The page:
An international team of researchers has concluded that operational funding should continue to be provided for the production of renewable energy in Europe, provided that such support is progressively reduced over time.
You might think that polar bears— and the potential for attack— are the biggest danger on the Norwegian island archipelago of Svalbard. But avalanches kill far more people on Svalbard than polar bears ever have.
Marie Moe, who is a SINTEF researcher in cybersecurity, discovered that her heart is being regulated by a pacemaker which can be hacked.
A wireless network of sensors aimed at preventing explosions in mines is an innovation of worldwide significance that is being developed by a Norwegian-African cooperative project.
As the world struggles to make progress to limit climate change, researchers are finding ways to adapt to warmer winter temperatures — by developing environmentally friendly ways of producing artificial snow.
Combining old and new to achieve reduced energy consumption, a better living environment and architectural success. It’s definitely possible and researchers will show you how.
What happens to people’s comfort level when the heating system in a super-insulated building is simplified by installing only one radiator per floor?
In a few years we’ll be able to charge virtually wherever and whenever we want with only minimal buildout of the power grid, according to electrical engineering professor Magnus Korpås.
Norwegian researchers are looking into how a snake robot might carry out maintenance work on the International Space Station (ISS), study comets, and explore the possibility of living and working in lava tunnels on the Moon.
Every schoolchild knows about Rudolph the Reindeer and his magic red nose. But Rudolph’s real-life counterparts really do have a magic nose. The colder it is, the better it is in keeping the animals warm and hydrated.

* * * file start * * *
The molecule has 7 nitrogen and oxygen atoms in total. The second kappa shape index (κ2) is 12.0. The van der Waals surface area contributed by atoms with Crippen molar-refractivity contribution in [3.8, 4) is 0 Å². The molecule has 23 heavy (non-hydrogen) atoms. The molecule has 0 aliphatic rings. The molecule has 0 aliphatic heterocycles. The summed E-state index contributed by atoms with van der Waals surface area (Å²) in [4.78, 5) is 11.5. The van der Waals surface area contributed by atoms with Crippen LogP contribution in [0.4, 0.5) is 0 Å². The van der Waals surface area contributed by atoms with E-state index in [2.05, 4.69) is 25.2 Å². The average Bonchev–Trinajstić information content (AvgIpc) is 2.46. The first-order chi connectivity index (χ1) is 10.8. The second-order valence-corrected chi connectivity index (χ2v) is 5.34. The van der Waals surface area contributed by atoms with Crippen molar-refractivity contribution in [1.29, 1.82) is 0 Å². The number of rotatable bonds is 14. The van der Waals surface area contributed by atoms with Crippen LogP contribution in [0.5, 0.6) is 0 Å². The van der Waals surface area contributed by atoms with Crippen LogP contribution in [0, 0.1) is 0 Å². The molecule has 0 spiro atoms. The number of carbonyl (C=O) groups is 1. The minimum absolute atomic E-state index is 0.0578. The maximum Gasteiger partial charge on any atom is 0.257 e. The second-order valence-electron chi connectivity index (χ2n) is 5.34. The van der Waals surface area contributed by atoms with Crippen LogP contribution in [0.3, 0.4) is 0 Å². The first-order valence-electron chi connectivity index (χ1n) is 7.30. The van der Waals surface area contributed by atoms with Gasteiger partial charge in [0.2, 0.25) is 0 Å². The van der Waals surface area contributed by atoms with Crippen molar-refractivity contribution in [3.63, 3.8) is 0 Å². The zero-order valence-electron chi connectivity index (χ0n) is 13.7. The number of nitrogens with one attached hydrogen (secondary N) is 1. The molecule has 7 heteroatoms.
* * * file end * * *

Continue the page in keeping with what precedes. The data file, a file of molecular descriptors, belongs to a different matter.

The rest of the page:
A scientist and a student team have developed the Colorophone system, which translates colour into sound.
Using a smartphone is not easy for older people who have problems with fine motor skills or mild disabilities. So a resourceful engineer enlisted the help of some researchers and took things into his own hands. Now a completely different type of phone will soon be on the market.
Japan is at the forefront of building all kinds of different robots, from industrial machines to robots that look like humans and can talk to us. The only purpose for these humanoid robots is to make us happy.
Universal adoption of the ISA speed warning system in Norway could reduce both the average speed of vehicles and their emissions, concludes a recent SINTEF report. Lower speeds also lead to fewer fatalities and serious injuries on the roads.
Type size is the most critical factor in being able to read printed text, but it doesn’t have to be as big as you might think.
A team of Norwegian, French and Australian researchers is the first in the world to succeed in quantifying the effects of radiation on individual cancer cells. This means that radiation therapies can now be tailored to individual tumours and thus be more effective.
3D fingerprinting can detect forgers. It could also make border crossings and passport controls safer and faster.
The company Noen AS runs courses for its helpers to enable them to establish close relationships with their dementia patients. The aim is to increase the patients’ quality of life. Researchers have developed an IT tool to help the company demonstrate that its approach is on the right lines.
Fibre optics are at the heart of today’s communication systems, a number of medical devices and more. But when researchers put a silicon-germanium mix at the core of the fibre and treated it, they made something with potential far beyond transmitting light.
Man-made refrigeration gases threaten the Earth’s climate. The use of natural compounds like CO2 is an effective counter-measure.
Medical alert systems are going to enable you and I to live longer at home. Researchers have recently been looking closely at these systems with a view to improving them.
The Trondheim Fjord in Norway will be the world’s first technological playground for pilotless vehicles that move below, on and above the water’s surface.